If you give somebody a bad grade without explanation, that’s not acceptable, says Laura Yecies, CEO of online storage service SugarSync.
Yet it happens all the time. Why? Because explaining is hard.
Yecies fights the impulse by reading every—not so much to see if she agrees with the assessment but to check whether the manager is being thoughtful.
She noted one manager who read everything employees sent him. He would ask questions and send his thoughts. “It made people feel valued,” she says.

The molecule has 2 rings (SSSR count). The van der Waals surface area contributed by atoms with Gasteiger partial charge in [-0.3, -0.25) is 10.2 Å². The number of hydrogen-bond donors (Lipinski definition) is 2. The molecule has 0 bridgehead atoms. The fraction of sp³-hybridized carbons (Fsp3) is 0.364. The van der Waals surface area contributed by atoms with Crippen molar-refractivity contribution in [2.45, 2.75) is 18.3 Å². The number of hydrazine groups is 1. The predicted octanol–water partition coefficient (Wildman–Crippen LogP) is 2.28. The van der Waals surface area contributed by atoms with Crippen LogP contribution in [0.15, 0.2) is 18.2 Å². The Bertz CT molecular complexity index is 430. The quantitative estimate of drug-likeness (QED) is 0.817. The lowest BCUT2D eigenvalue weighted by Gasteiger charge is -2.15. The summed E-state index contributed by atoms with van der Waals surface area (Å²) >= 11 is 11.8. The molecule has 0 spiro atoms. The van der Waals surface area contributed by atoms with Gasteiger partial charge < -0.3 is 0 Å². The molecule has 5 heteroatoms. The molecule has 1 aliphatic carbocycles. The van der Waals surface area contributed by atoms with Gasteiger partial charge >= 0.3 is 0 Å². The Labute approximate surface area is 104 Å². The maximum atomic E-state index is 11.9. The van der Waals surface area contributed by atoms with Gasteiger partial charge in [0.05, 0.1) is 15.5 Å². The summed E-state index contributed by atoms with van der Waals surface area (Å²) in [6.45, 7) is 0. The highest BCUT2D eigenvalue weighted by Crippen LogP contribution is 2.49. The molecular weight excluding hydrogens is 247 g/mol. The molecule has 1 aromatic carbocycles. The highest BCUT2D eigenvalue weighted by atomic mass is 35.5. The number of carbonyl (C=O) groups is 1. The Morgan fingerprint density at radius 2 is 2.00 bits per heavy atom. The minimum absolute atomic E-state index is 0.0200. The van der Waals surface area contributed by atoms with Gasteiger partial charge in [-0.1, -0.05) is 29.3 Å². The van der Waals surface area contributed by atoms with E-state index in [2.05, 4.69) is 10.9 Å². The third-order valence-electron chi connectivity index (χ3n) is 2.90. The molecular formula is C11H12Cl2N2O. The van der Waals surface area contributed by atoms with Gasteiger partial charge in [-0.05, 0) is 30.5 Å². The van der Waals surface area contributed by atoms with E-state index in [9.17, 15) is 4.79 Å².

And she’s learned to challenge managers on their assumptions about what’s causing a conflict. They’ll tell her an employee isn’t doing something, going on and on about how angry they are.
Yecies disarms them by asking: “Do you think they’re doing this because they think that’s the better way to get the job done, or do you think they don’t want us to succeed?”
The manager backs away from ascribing bad motives, and she adds: “OK. Well, then, why do they think that’s the right thing to do? And why don’t you discuss that with them?”
— Adapted from “When You Write a Report Card, Explain the Grade,” Adam Bryant, The New York Times.